UK Election Questions

by Harry on May 1, 2015

I have been following the UK election as much as I can given an unusually heavy workload for the time of year. Fortunately the campaign seems to have been pretty dull, so I haven’t missed much—and all the fun will be watching the results come in and finding out what nobody seems to know about the outcome. Most of my following of news is either reading or listening – I don’t watch much. So I miss certain nuances and tend to give politicians the benefit of the doubt when I hear them say things that either seem stupid or are mystifying. So, to get to the point, when I have heard Ed Miliband say that he will not go into coalition or do a deal with the SNP, I have tended to think—well, of course he is saying that to try and scare Scots into voting Labour, but he doesn’t really mean it and, when the time comes, he’ll do what he has to do to become Prime Minister.

But I just watched him on Question Time, and when I see him say it, he really seems to mean it . My first question is: does he really mean it?

One possible outcome is that Labour has the by some distance the most seats of any party, but falls well short of a majority, and can govern successfully in (some sort of) partnership with the SNP. On some possible versions of that, the Tories could not form a majority coalition even with the UUP, the DUP and either the LibDems or UKIP. Second question: Even if Miliband really does mean, now, that he wouldn’t do a deal with the SNP, would he renege on that in such a scenario? Third: What would the political consequences for him be if he did renege?

Please will our UK resident contributors and commenters try to enlighten me?

{ 132 comments }

1

The Tragically Flip 05.01.15 at 3:18 am

Feels a bit like what we have here in Canada where the Liberals and NDP were roasted by the Conservatives for trying to establish a coalition with the support of the “seperatist” Bloc Quebecois in late 2008. The Bloc weren’t even going to be part of the Government, they merely agreed to support a joint NDP/Liberal government in confidence votes for some period of time.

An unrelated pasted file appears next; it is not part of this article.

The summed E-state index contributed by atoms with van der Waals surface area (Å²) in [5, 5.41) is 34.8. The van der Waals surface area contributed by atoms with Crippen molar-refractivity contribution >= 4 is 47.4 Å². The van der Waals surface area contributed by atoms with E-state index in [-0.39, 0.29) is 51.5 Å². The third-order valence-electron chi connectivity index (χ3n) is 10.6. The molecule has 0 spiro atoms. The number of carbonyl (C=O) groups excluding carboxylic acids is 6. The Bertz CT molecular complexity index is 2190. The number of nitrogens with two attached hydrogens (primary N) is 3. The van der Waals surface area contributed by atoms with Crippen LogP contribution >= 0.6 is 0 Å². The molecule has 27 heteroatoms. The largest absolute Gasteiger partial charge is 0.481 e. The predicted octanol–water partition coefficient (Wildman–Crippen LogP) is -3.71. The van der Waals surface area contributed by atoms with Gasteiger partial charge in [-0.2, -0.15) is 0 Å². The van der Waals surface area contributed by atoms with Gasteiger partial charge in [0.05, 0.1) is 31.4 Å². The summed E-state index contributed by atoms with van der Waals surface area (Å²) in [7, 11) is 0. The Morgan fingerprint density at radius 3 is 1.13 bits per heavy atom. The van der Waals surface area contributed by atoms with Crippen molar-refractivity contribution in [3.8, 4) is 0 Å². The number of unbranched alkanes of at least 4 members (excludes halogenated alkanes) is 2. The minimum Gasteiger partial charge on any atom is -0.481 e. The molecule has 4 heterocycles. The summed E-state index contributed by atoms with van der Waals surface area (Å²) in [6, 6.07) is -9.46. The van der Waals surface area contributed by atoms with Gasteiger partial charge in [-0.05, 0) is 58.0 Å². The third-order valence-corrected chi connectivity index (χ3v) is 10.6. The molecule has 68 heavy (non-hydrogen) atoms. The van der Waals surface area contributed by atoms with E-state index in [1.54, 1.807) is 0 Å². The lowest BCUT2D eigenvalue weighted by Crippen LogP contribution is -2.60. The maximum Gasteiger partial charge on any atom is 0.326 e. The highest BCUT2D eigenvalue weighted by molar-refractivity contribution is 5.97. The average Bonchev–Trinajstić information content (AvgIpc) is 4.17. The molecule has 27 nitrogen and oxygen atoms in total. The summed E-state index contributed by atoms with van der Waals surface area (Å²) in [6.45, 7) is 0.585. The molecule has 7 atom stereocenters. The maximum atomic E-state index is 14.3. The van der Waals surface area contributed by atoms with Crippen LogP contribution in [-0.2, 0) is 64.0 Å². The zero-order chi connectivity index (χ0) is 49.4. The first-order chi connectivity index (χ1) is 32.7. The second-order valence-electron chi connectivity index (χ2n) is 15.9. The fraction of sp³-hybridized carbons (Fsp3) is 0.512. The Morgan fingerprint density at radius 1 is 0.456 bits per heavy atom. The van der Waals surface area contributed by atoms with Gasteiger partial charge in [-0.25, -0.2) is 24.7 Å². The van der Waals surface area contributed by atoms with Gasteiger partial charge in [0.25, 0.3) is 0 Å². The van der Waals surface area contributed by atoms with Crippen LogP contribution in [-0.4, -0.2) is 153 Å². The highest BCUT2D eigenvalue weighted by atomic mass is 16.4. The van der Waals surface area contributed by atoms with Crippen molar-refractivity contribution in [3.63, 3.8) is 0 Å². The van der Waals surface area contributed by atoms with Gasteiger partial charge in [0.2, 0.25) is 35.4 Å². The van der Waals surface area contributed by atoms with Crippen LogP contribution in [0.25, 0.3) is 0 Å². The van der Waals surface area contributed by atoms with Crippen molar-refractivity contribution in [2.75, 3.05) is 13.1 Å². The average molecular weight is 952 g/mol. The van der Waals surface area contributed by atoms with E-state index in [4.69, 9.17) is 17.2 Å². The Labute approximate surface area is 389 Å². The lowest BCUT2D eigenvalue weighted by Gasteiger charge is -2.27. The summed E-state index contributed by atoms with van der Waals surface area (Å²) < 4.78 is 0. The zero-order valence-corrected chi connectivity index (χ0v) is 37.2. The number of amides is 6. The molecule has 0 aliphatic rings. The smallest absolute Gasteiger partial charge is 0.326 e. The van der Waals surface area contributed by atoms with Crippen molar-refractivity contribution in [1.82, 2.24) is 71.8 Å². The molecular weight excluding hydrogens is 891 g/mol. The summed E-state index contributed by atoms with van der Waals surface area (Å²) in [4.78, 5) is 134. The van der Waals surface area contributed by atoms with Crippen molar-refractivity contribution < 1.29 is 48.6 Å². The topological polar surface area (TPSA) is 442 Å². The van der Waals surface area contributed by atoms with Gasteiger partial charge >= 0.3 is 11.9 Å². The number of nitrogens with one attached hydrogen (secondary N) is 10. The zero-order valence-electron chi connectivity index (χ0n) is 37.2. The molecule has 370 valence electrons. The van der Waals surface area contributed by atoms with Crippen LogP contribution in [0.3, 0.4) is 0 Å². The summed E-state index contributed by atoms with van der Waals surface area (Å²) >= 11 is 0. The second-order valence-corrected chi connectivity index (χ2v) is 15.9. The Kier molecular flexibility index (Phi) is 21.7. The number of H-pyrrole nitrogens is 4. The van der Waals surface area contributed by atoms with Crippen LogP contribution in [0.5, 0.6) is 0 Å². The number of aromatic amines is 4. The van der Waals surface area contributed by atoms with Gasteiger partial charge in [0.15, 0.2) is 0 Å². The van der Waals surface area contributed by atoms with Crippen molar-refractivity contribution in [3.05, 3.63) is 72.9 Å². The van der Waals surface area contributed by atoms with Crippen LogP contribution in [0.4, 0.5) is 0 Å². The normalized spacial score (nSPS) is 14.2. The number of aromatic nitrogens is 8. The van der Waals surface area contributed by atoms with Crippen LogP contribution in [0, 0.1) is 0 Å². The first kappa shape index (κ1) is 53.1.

I don’t know how effective this was with the general public, but the Liberals had a coup and the new leader (Michael Ignatieff, yes, that one) immediately backed out of the deal.

2

Neil Levy 05.01.15 at 4:39 am

Not currently resident in the UK, but when I left the election campaign was in full swing. The current campaign is genuinely bizarre: on the one hand we have Labour, who everyone believes will likely be in government in a coalition with the SNP, saying that they will never be in coalition with the SNP. On the other hand we have the LDP, who is currently in coalition with the Tories, talking about what evil bastards the Tories are.

Neither of them mean it. This is pre-election posturing; the LDP to try gain a shred of the credibility that have lost over the past 5 years and Labour to attempt to minimize the damage stemming from the Tory campaign, which essentially consists in arguing “a vote for Labour is a vote for the SNP, and the SNP are SOCIALISTS”. Miliband wants to try to reassure middle England that they can vote for Labour and get the Tories light. But I don’t think many people believe him (or rather, they don’t believe that they will get Tories light sans SNP).

By the way, it seems exceedingly unlikely that Labour will have the most seats. They would easily were it not for the SNP, but the Scottish wipeout makes it overwhelmingly likely that the Tories will have the largest number. I would still bet on a Labour-SNP coalition for the next government.

3

Joe M 05.01.15 at 4:44 am

Miliband really does need a coalition with the SNP, and could get the 326 seats required with no third party if it performs well on polling day.